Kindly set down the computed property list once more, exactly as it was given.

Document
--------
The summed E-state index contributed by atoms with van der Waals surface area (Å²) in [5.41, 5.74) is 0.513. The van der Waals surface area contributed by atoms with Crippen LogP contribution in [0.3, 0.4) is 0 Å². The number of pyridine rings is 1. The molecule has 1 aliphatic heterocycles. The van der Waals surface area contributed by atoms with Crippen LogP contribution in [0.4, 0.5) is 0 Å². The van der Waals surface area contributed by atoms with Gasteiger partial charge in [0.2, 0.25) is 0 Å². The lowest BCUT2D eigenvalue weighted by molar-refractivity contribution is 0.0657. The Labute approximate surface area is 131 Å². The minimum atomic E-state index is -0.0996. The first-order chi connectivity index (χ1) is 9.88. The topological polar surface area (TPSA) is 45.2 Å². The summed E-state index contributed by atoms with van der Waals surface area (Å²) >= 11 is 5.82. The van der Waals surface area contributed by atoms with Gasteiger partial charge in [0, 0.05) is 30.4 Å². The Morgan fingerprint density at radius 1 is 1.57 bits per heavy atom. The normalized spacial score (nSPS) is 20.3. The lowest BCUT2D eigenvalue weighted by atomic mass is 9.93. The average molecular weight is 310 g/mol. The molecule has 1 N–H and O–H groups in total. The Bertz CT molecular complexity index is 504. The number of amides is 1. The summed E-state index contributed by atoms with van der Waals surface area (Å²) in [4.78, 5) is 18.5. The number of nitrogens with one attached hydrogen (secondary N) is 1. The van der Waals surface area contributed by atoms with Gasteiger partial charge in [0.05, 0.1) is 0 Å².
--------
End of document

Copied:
The summed E-state index contributed by atoms with van der Waals surface area (Å²) in [5.41, 5.74) is 0.513. The van der Waals surface area contributed by atoms with Crippen LogP contribution in [0.3, 0.4) is 0 Å². The number of pyridine rings is 1. The molecule has 1 aliphatic heterocycles. The van der Waals surface area contributed by atoms with Crippen LogP contribution in [0.4, 0.5) is 0 Å². The van der Waals surface area contributed by atoms with Gasteiger partial charge in [0.2, 0.25) is 0 Å². The lowest BCUT2D eigenvalue weighted by molar-refractivity contribution is 0.0657. The Labute approximate surface area is 131 Å². The minimum atomic E-state index is -0.0996. The first-order chi connectivity index (χ1) is 9.88. The topological polar surface area (TPSA) is 45.2 Å². The summed E-state index contributed by atoms with van der Waals surface area (Å²) >= 11 is 5.82. The van der Waals surface area contributed by atoms with Gasteiger partial charge in [0, 0.05) is 30.4 Å². The Morgan fingerprint density at radius 1 is 1.57 bits per heavy atom. The normalized spacial score (nSPS) is 20.3. The lowest BCUT2D eigenvalue weighted by atomic mass is 9.93. The average molecular weight is 310 g/mol. The molecule has 1 N–H and O–H groups in total. The Bertz CT molecular complexity index is 504. The number of amides is 1. The summed E-state index contributed by atoms with van der Waals surface area (Å²) in [4.78, 5) is 18.5. The number of nitrogens with one attached hydrogen (secondary N) is 1. The van der Waals surface area contributed by atoms with Gasteiger partial charge in [0.05, 0.1) is 0 Å².